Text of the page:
“We give our firefighters all these tools to fight fires but not a lot of mental tools to really cope with some of the stuff that you have to do, and it’s not just because you have to see nasty stuff a lot of the time. There are lots of stresses; you are away from your family, there’s loss of sleep,” Balentine said.
There is now a free yoga class for members and their families, and Balentine is considering a mandatory annual mental health checkup to normalize the practice of seeking out help. He’s also trying to change the “hero” narrative to allow for those vulnerabilities.
“Being called a hero, to me that’s a bad thing because its makes everybody feel ‘I gotta be strong, I can’t show any weakness,’ so I’ve tried to change the perspective and the stigma that goes along with it. It’s tough to get over,” he said.
The fire district is looking to increase partnerships with area nonprofits for these services. Being a small volunteer department, there is no therapist on staff like there might be in a larger metropolitan district. Balentine also pointed out that because the team is made up of locals, and the local population is relatively small, it’s not uncommon for firefighters to show up to an emergency scene where they know the victim, which can be especially traumatic.
Community philanthropy powers new vehicles, stations
Yet that community connection is also where Aspen Fire finds its strongest supporters. Last fall, district voters approved a tax increase to help fund the fire department and build housing for volunteer members. Efforts are also underway to give the fire district a new building in Woody Creek that would also include housing for a volunteer firefighter.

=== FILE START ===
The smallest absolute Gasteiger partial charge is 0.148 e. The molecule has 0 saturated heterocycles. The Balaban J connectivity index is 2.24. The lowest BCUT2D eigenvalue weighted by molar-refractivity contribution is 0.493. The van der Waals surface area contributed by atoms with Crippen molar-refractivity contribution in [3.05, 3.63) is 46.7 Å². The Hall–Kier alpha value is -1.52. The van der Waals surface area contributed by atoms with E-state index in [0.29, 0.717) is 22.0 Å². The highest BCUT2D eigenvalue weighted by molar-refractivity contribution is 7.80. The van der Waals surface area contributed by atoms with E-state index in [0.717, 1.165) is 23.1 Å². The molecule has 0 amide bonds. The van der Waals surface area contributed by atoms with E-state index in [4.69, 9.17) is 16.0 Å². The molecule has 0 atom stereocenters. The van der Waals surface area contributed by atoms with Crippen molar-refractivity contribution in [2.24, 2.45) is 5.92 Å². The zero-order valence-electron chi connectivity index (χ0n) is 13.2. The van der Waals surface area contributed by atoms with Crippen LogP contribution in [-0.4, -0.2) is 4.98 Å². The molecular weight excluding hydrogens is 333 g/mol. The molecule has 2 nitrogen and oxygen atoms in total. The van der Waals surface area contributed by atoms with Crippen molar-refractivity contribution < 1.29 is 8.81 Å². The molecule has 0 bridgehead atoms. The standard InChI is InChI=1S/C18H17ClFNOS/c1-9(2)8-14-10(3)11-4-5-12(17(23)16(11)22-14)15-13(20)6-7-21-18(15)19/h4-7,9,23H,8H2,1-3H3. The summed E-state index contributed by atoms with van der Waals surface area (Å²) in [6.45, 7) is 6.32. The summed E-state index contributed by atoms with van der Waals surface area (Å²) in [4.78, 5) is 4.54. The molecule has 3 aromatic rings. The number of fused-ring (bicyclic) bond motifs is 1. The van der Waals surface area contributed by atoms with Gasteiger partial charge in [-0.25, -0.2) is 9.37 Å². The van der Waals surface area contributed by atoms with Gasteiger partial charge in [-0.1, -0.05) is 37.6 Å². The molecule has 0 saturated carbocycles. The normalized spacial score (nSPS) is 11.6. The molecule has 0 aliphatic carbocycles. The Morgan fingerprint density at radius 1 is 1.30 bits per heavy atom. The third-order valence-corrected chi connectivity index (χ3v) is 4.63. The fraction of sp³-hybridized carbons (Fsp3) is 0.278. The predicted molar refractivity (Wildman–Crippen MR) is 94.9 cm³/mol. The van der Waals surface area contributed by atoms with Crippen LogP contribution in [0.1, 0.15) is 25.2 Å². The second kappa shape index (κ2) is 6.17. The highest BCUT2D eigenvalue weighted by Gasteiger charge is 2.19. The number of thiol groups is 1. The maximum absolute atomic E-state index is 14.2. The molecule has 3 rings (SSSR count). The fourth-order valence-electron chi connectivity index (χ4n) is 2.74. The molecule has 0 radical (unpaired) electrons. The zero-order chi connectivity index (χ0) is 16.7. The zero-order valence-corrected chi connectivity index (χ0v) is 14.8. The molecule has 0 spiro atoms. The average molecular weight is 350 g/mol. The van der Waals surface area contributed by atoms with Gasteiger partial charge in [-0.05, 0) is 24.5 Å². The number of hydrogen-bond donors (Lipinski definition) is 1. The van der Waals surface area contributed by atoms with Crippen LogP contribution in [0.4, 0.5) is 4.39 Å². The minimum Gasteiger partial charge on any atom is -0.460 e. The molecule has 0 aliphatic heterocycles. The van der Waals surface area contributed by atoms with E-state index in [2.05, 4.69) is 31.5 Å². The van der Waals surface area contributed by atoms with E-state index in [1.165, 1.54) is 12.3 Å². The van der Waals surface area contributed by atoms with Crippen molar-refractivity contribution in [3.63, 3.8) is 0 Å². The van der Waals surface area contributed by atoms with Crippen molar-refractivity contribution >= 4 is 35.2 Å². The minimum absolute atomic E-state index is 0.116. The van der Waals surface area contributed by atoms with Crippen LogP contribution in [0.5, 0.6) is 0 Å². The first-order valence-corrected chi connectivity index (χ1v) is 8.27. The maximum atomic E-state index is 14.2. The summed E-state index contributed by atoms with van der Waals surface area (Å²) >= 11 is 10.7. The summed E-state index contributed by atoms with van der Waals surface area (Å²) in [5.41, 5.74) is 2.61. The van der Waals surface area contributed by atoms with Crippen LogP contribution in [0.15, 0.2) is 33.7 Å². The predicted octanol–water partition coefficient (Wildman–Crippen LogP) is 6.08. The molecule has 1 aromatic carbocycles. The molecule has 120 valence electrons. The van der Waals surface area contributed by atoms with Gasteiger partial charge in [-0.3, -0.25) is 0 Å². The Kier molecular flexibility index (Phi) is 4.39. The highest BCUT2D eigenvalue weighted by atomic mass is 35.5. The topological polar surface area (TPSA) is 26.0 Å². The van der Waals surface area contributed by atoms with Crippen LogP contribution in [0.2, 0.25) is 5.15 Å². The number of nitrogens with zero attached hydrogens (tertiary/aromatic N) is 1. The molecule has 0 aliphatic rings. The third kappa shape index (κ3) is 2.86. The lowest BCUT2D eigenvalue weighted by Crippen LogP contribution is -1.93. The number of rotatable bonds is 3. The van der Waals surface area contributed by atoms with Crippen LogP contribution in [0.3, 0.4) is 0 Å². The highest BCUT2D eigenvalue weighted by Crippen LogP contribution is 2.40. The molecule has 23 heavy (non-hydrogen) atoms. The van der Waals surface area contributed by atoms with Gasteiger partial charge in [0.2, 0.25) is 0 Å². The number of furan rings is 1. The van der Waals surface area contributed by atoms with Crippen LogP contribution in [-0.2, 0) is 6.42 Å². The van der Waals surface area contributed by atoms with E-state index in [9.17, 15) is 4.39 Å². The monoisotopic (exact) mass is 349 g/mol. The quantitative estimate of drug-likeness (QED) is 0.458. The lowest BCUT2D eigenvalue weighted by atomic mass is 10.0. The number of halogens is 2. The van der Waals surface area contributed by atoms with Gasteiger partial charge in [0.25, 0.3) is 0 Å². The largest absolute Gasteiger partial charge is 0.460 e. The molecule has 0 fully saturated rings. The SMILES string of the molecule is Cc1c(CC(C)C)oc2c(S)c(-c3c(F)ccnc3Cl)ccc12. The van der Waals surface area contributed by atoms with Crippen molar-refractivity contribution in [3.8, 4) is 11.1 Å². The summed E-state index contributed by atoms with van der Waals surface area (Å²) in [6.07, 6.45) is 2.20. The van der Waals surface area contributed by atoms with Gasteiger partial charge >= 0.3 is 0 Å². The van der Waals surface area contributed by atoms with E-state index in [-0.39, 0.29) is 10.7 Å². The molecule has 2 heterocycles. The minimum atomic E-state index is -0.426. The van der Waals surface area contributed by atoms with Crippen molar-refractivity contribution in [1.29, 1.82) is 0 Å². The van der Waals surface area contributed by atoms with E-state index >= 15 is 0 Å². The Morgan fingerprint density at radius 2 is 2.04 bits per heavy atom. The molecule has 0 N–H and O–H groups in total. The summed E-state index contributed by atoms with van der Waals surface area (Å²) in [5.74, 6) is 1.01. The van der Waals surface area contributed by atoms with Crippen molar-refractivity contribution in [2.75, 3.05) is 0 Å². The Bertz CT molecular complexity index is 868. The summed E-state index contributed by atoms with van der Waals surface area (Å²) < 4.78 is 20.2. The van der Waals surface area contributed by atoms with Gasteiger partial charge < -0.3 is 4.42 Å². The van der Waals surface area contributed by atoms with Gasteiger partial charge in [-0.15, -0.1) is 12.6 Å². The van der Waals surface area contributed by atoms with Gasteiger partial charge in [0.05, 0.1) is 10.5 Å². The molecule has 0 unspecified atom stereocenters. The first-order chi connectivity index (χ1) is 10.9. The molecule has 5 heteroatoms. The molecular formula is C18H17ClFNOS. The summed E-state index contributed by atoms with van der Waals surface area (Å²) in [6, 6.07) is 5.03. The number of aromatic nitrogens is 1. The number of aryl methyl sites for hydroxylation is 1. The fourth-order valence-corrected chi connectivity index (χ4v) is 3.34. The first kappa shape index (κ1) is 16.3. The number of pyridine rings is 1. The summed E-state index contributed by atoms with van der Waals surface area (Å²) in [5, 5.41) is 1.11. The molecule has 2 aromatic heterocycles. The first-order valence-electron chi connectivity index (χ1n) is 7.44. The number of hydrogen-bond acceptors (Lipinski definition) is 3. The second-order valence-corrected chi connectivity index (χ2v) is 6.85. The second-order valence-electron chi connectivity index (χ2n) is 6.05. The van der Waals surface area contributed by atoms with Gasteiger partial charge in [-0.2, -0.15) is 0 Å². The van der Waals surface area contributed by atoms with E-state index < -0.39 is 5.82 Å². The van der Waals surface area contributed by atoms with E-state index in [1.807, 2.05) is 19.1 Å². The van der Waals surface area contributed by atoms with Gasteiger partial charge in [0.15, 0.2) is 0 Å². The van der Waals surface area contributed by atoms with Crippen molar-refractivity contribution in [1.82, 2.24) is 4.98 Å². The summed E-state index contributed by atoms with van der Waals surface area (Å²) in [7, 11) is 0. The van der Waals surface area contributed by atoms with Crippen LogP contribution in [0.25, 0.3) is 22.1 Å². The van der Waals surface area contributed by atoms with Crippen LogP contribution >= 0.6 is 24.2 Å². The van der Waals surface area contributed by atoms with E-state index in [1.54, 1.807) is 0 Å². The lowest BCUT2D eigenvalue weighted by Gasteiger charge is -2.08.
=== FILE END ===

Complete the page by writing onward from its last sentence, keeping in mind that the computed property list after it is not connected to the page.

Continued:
And this summer, a brand new firehouse in the Starwood Metropolitan District will open. The firehouse, designed by local architect Charles Cunniffe, will house a new hybrid truck that can respond to structure fires and wildfires. It also includes a pair of two-bedroom apartments for firefighters and their families.
Ron Garfield is on the board of the Starwood Metropolitan District. He said the neighbors funded the new station — No. 65 — knowing that wildfire danger to their own homes and surrounding properties will continue to increase.
“The Lake Christine Fire was taken as proof that our efforts in this regard were most worthwhile,” Garfield said. “The new station is intended to provide a much shorter response time not just in Starwood but in the neighboring areas of the fire district as well.”